The British Columbia Court of Appeal (the "Court") has ruled that the British Columbia Securities Commission (the "BCSC") has the jurisdiction to adjudicate enforcement proceedings against a person who trades on the TSX Venture Exchange (the "Exchange") regardless of their location. This decision provides an appellate level court precedent upholding a broad approach to the jurisdictional scope of the BCSC's enforcement activities and could have wide ranging impacts on extraterritorial securities regulatory enforcement actions in Canada.
In Torudag v. British Columbia (Securities Commission) ("Torudag")1, the Court dismissed an appeal of a decision of the BCSC2. The BCSC had found that Kegam Kevin Torudag contravened the insider trading provisions of the Securities Act (British Columbia) (the "Securities Act") by purchasing, through the facilities of the Exchange, shares in a reporting British Columbia company listed on the Exchange while he was in a special relationship with the issuer and in possession of material facts that had not been generally disclosed to the public. The appellant purchased his shares through an online trading account held by an off‐shore company that he controlled. The online trading account was with a dealer based in Connecticut that had a Canadian office in Montreal. The trades were processed on the Exchange's server in Toronto. At the time of the trades, the appellant was in the process of moving from Ontario to Quebec and at no time was a resident of British Columbia.
The appellant challenged the authority of the BCSC to adjudicate the proceeding on the basis that the impugned conduct had taken place outside of British Columbia. The BCSC disagreed, holding that the test to determine whether the BCSC has jurisdiction is whether the subject matter has a "real and substantial connection with British Columbia"3, and on this basis found that participation in British Columbia capital markets by making trades through the facilities of the Exchange was sufficient grounds to establish such a connection. On appeal, the Court affirmed this test and found that the BCSC properly asserted jurisdiction over the appellant, in consideration of two significant factors: (i) the regulatory functions of the BCSC with respect to the Exchange, and (ii) the fact that the company involved was a reporting issuer in British Columbia.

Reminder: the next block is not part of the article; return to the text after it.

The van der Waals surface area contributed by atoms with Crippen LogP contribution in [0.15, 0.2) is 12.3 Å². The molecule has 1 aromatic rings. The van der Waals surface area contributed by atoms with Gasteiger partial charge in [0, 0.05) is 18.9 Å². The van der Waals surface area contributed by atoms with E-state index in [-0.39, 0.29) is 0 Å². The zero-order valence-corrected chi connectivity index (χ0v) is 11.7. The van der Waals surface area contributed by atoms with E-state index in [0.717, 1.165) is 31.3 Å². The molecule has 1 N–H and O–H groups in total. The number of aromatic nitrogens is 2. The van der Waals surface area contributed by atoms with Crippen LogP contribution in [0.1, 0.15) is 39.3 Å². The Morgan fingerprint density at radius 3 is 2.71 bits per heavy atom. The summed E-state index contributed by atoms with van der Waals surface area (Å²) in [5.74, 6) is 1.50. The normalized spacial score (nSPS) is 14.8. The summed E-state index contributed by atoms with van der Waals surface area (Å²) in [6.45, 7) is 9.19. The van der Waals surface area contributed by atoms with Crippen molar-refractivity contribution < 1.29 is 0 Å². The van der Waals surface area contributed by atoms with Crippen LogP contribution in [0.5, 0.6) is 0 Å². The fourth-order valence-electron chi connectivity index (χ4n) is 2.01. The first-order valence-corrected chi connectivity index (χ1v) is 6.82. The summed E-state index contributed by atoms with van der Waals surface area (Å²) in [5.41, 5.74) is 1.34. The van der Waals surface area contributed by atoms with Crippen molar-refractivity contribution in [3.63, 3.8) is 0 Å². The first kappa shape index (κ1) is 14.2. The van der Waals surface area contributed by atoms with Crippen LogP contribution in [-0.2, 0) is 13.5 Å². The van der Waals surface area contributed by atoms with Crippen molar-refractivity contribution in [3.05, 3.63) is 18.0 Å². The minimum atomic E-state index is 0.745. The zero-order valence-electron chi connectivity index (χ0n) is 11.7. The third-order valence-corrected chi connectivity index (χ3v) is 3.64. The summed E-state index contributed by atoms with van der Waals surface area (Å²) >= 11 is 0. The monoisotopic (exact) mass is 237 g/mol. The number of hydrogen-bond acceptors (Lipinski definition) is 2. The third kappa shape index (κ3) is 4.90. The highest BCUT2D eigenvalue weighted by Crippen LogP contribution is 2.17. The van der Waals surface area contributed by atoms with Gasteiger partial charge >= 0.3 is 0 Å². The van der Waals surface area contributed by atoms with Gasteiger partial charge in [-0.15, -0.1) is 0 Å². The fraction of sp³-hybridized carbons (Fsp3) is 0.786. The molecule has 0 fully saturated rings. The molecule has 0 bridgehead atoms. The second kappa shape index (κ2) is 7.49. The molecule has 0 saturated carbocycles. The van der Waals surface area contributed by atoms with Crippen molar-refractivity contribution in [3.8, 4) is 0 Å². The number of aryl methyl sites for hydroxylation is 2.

Both the BCSC and the Court emphasized the importance of the Exchange to British Columbia's capital markets and found it significant that the securities legislation in British Columbia and Alberta delegated authority for the regulation of the Exchange to the BCSC and the Alberta Securities Commission. As the underlying purpose of the BCSC's regulatory oversight of the Exchange is to provide investor protection, the Court concluded that the enforcement of insider trading provisions is part of the BCSC's duty to ensure a "level playing field"4 for investors in companies listed on the Exchange. The effect of Torudag is to uphold a broad scope of jurisdiction for the BCSC in the discharge of this duty.
The Court explicitly adopted an ethical approach to interpretation of the Securities Act, as set out in Bennett v. British Columbia (Securities Commission)5. This approach holds that that the "dominant aspects" of the Securities Act, with particular regard to its insider trading provisions, are to set out ethical standards governing trading of securities of a reporting issuer. A focus on mechanical aspects, for example those relating to the specifics of a trading platform or server location, does not align with the pith and substance of the insider trading provisions of the Securities Act. In recognition of the impact of electronic trading systems on extraterritoriality considerations, the Court referenced several cases in support of the proposition that the physical location of a server or even a defendant were not conclusive factors in determining jurisdiction and that other factors, such as whether the impugned trades were conducted on the Exchange, should be given more importance. The Court assigned some weight to the fact that most of the shares purchased by the appellant were sold by residents of British Columbia, but indicated that this connection was not necessary for the BCSC to properly assert jurisdiction.
The Court's decision in Torudag suggests that the BCSC and the ASC have a broad jurisdiction to regulate trading on the TSXV regardless of the location of the impugned conduct and that, analogously, the OSC would have a similar extraterritorial jurisdiction with respect to trades conducted on the Toronto Stock Exchange. The Court restricted its comments to the insider trading provisions of the Securities Act. It remains open as to whether courts in other provinces would adopt a similar approach, and whether this same analysis would apply to other provisions of securities legislation, such as enforcement actions relating to illegal distributions or unregistered trades. Absent subsequent case law to the contrary, however, the Torudag decision means that any person who conducts trades on a Canadian stock exchange should be aware that their conduct may be subject to review by Canadian securities regulatory authorities, regardless of their residency and the location of their trading activity.
1 2011 BCCA 458.
2 Torudag and Chan, 2009 BCSECCOM 1.
3 Ibid., at paragraph 27.
4 Supra note 1, at paragraph 27.
5  BCJ No 1021.
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